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Discussion Starter · #1 ·
I have a SVS 20-39 CS (the passive cylinder subwoofer from our friends at SVS). I'm about to get a proper amp to drive it, and cost wise it looks like a 250W plate amp might be the way I want to go.


The question I have is should I get a plate amp that has been modified with a 20Hz rumble filter (cutting out all frequencies lower than 20Hz I gather) or would the 20-39 CS work better without it?


From the specs, the 20-39 is tuned to 20Hz (hence the model name), so logically it seems like a good idea to throw out anything below that so the driver doesn't get over extended when playing material that dips below 20Hz.


I've played the "Darla tapping on the glass" scene from Finding Nemo using the 100W Mitsubishi amp I currently have connected to my SVS, and at high volume levels I have heard a 'clacking' noise that I believe is probably the driver over extending (I didn't want to repeat the test too many times fearing damage to the driver). Would the rumble filter on the 250W plate amp correct this, or would I just end up missing out on the true low end that the 20-39 CS is capable of?


-cjs
 

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I don't know, should a 100 watt amp be over extending an SVS? Using an Adire Shiva driver in a sonosub I built i'm sending it 1140 watts! obviously gains are nowhere near open.Still seems like that SVS should handle alot more power.


brickie
 

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Discussion Starter · #3 ·
Brickie, I hear what you're saying and I guess what I assumed was happening was that the 100W Mitsubishi (which I picked up for next to nothing and don't have any documentation on) was distorting at high volume levels and causing the clacking noise I heard on my SVS.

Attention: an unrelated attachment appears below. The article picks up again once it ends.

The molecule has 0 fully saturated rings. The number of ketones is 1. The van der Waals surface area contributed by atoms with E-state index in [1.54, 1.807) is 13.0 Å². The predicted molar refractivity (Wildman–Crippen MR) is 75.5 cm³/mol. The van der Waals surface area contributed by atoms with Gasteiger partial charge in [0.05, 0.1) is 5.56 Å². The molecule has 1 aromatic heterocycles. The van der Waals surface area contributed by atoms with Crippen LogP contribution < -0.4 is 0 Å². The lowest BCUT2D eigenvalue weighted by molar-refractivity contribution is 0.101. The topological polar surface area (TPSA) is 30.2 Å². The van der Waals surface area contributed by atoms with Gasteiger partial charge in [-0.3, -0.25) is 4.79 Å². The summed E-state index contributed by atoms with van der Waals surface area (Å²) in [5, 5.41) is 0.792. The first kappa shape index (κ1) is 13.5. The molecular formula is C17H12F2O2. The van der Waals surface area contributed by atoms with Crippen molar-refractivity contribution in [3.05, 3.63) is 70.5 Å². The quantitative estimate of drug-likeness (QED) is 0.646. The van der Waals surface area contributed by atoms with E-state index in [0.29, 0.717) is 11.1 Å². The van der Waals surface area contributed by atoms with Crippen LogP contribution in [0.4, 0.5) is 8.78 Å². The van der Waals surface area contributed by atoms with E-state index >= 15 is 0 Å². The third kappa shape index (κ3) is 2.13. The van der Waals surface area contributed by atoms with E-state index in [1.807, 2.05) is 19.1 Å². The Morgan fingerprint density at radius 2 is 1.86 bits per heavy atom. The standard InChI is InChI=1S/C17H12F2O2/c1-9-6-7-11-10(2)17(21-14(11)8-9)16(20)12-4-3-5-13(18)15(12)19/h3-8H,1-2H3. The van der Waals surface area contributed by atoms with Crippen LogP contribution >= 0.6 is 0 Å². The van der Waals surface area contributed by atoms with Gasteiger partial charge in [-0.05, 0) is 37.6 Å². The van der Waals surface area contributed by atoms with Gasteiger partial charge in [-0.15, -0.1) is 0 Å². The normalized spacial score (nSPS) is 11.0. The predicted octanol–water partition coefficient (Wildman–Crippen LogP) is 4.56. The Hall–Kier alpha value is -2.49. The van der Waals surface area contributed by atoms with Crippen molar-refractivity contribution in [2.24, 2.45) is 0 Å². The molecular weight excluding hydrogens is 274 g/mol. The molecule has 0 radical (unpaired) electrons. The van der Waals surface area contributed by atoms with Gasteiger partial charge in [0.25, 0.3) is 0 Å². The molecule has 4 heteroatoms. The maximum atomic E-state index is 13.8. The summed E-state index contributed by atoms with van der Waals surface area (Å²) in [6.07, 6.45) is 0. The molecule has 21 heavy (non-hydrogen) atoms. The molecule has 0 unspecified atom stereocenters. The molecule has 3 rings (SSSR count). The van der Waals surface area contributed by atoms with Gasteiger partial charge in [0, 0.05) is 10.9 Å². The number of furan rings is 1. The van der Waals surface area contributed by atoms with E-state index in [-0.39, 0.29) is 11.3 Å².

The SVS properly needs a 4Ohm load and from the back of the Mitsubishi it looks like it's rated for 6 Ohms, so I'm guessing it's struggling to supply power to the SVS. Would a dirty distorted signal cause an overexcursion? Like I mentioned I didn't want to push my luck, so I basically stopped pushing it until I get a properly rated amp to judge what's happening.


I'm still wondering about the rumble filter though before I place the order. Does anyone know if the amp in the SVS PCi series incorporates a rumble filter to cut out frequencies lower than the sub can handle?


-cjs
 

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It could have been clipping that bottomed the driver but more than likely it was the low bass that is below your sub's tuning frequency. If you have ever graphed a sub in a ported enclosure, excursion skyrockets below the tuning frequency. I'm 99% sure that SVS has some type of filter on their plate amps. Especially since they offer the "black box" that has one.


If you get a standard plate amp from PE or Adire, it will have a filter. The PE amps come with instructions on adjusting the filter and the bass boost. The new Adire digital amps have the filter set at 2hz effectively removing it. You can adjust it also.


-Robert
 

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Collins,


As Robert surmised, you were almost certainly massively[i/] clipping that amp which can cause that sort of problem for any passive sub (and damage ultimately). Just like the old saying "too little power is more likely to burn out a tweeter than too much".